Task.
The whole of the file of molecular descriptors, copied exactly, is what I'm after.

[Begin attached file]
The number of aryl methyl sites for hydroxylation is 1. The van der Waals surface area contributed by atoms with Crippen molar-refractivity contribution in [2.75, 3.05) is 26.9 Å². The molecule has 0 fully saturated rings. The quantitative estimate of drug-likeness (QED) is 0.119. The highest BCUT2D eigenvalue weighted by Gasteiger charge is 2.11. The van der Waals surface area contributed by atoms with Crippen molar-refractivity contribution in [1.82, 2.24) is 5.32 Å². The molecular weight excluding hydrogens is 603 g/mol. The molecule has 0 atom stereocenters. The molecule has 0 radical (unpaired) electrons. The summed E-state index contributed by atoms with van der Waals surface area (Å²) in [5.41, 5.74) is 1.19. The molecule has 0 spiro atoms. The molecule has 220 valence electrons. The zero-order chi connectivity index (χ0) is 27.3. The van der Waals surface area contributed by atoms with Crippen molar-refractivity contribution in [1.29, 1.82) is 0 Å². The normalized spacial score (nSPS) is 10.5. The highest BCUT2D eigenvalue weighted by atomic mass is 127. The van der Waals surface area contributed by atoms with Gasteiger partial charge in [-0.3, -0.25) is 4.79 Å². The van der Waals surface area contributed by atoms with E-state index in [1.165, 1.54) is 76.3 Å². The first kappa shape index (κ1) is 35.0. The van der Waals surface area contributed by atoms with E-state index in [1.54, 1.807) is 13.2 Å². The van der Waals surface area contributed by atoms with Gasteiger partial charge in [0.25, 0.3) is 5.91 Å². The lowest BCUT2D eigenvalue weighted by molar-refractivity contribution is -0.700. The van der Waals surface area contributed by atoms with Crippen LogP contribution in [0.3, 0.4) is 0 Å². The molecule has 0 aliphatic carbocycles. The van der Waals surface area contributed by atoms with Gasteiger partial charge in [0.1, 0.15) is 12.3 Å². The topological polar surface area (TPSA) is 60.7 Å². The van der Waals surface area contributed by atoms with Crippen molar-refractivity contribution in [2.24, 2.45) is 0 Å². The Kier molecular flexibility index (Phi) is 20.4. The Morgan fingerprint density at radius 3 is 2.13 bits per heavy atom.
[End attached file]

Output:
The number of aryl methyl sites for hydroxylation is 1. The van der Waals surface area contributed by atoms with Crippen molar-refractivity contribution in [2.75, 3.05) is 26.9 Å². The molecule has 0 fully saturated rings. The quantitative estimate of drug-likeness (QED) is 0.119. The highest BCUT2D eigenvalue weighted by Gasteiger charge is 2.11. The van der Waals surface area contributed by atoms with Crippen molar-refractivity contribution in [1.82, 2.24) is 5.32 Å². The molecular weight excluding hydrogens is 603 g/mol. The molecule has 0 atom stereocenters. The molecule has 0 radical (unpaired) electrons. The summed E-state index contributed by atoms with van der Waals surface area (Å²) in [5.41, 5.74) is 1.19. The molecule has 0 spiro atoms. The molecule has 220 valence electrons. The zero-order chi connectivity index (χ0) is 27.3. The van der Waals surface area contributed by atoms with Crippen molar-refractivity contribution in [1.29, 1.82) is 0 Å². The normalized spacial score (nSPS) is 10.5. The highest BCUT2D eigenvalue weighted by atomic mass is 127. The van der Waals surface area contributed by atoms with Gasteiger partial charge in [-0.3, -0.25) is 4.79 Å². The van der Waals surface area contributed by atoms with E-state index in [1.165, 1.54) is 76.3 Å². The first kappa shape index (κ1) is 35.0. The van der Waals surface area contributed by atoms with E-state index in [1.54, 1.807) is 13.2 Å². The van der Waals surface area contributed by atoms with Gasteiger partial charge in [0.25, 0.3) is 5.91 Å². The lowest BCUT2D eigenvalue weighted by molar-refractivity contribution is -0.700. The van der Waals surface area contributed by atoms with Crippen LogP contribution in [0.3, 0.4) is 0 Å². The molecule has 0 aliphatic carbocycles. The van der Waals surface area contributed by atoms with Gasteiger partial charge in [0.1, 0.15) is 12.3 Å². The topological polar surface area (TPSA) is 60.7 Å². The van der Waals surface area contributed by atoms with Crippen molar-refractivity contribution in [2.24, 2.45) is 0 Å². The Kier molecular flexibility index (Phi) is 20.4. The Morgan fingerprint density at radius 3 is 2.13 bits per heavy atom.